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----- Original Message -----
From: "John Evdemon" <firstname.lastname@example.org>
> On Friday, December 21, 2001 4:45 PM, Paul T wrote:
> > I tried using DTDs, I found that all the time it ends with writing
> > yet another validating layer.
> You'll need this with schema as well. XML Schema is not a substitute
> for business processes.
Exactly! The 'universal validator' is not possible ( neither is
'universal XML transfromer' ) that's why I think that
openness of the engine, balancing and binding is more
important than placing parts of interpreter inside the engine.
Nobody would use Yacc if the only thing Yacc would do
would be 'just validation' of something.
For some reason, with DTDs people claim that
'just validation' with DTDs or XSDs or whatever is
'all we need' for XML files. How come?
Yes, I've seen some attempts to bind Java with XSD, but
I don't really like what I saw.
That's why I say that I see no solution yet. Ideally,
the XML schema language could / should provide :
1. Inheritance and 'mutability' ( in the situation, when
Schemas get tweaked by different people and
maybe some parts of the schema come from one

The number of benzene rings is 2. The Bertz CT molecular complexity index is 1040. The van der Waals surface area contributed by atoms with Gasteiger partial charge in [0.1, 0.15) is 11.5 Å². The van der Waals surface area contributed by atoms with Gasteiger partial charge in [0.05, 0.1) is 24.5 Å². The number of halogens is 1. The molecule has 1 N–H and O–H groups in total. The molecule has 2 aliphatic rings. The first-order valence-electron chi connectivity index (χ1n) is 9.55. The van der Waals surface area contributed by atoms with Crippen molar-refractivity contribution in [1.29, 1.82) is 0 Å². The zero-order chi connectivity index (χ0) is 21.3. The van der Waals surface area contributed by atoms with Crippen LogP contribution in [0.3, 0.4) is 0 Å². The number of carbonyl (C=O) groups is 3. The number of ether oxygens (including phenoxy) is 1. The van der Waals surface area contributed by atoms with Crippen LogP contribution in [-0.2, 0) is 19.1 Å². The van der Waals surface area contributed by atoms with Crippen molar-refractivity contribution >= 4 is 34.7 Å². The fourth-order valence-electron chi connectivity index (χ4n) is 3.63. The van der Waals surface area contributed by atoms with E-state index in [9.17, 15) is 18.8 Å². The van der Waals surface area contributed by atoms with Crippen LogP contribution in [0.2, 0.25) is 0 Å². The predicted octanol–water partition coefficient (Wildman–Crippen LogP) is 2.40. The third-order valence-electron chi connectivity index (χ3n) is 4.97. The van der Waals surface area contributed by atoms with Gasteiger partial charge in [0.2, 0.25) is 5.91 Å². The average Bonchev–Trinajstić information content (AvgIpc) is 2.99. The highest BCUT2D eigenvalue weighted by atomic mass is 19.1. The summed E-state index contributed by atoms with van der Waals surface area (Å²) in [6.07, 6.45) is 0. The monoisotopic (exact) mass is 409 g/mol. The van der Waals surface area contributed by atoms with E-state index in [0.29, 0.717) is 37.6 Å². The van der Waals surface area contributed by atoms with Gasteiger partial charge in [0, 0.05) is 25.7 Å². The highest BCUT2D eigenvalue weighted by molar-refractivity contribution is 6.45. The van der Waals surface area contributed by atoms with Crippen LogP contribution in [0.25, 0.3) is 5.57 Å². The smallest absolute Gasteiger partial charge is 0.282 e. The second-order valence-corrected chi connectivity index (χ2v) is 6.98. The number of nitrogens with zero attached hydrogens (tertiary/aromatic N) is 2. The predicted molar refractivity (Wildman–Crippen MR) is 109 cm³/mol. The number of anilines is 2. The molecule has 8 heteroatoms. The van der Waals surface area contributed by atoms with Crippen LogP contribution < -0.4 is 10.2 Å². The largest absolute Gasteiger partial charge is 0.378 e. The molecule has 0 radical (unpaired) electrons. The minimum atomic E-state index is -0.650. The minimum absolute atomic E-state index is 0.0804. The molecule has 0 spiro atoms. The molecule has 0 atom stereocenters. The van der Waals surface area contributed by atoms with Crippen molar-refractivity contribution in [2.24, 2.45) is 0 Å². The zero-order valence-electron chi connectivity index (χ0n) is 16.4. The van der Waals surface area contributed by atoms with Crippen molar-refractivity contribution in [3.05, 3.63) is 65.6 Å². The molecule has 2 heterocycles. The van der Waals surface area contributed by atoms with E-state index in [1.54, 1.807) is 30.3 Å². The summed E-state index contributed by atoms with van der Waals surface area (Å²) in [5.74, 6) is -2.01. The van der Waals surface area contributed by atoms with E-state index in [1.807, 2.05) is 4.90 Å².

website and the rest comes from another website
( webservices and B2B )
2. Binding ( knowledge that some text file matches
the schema is not enough. We need to do something
with the file and doing it from scratch, ignoring
the knowledge about the file structure that we
*already* got, when validating it , looks ... strange.
In regexprs this was solved with regexprs v 2 -
( Perl's $1 e t.c. )
3. Well-thought, minimal subset of the 'validation',
with the clear understanding that in the real life there
always be the next validating layer because
'universal business validator' is not possible,
so there is no need to put 'everything one
can think of' into the core. Like Yacc
needs more 'options' and 'types'. It does not,
because it is well balanced.
I have no solution to this entire puzzle and solving
just a part of it is not a solution, actually. Solving
just a part of the puzzle results in ill designed things,
like XPath. Of course SQL is not ideal, but when
designing the syntax, they have thought about the
updates. XPath does not care about the updates,
has made some syntax decisions that prevent
elegant updates and this mess now would be a problem
for a very long time.
So is with DTDs / XSD. They're not a solution.
I think DTDs and XSDs provide nice job security.
Like C++ does. Like COBOL does. So perhaps
they're a 'solution' in some sense. It would be stupid
to assume that most of software developers are idealists,
who only want to make this world a better place.
Idealists are rare, no matter what's the profession.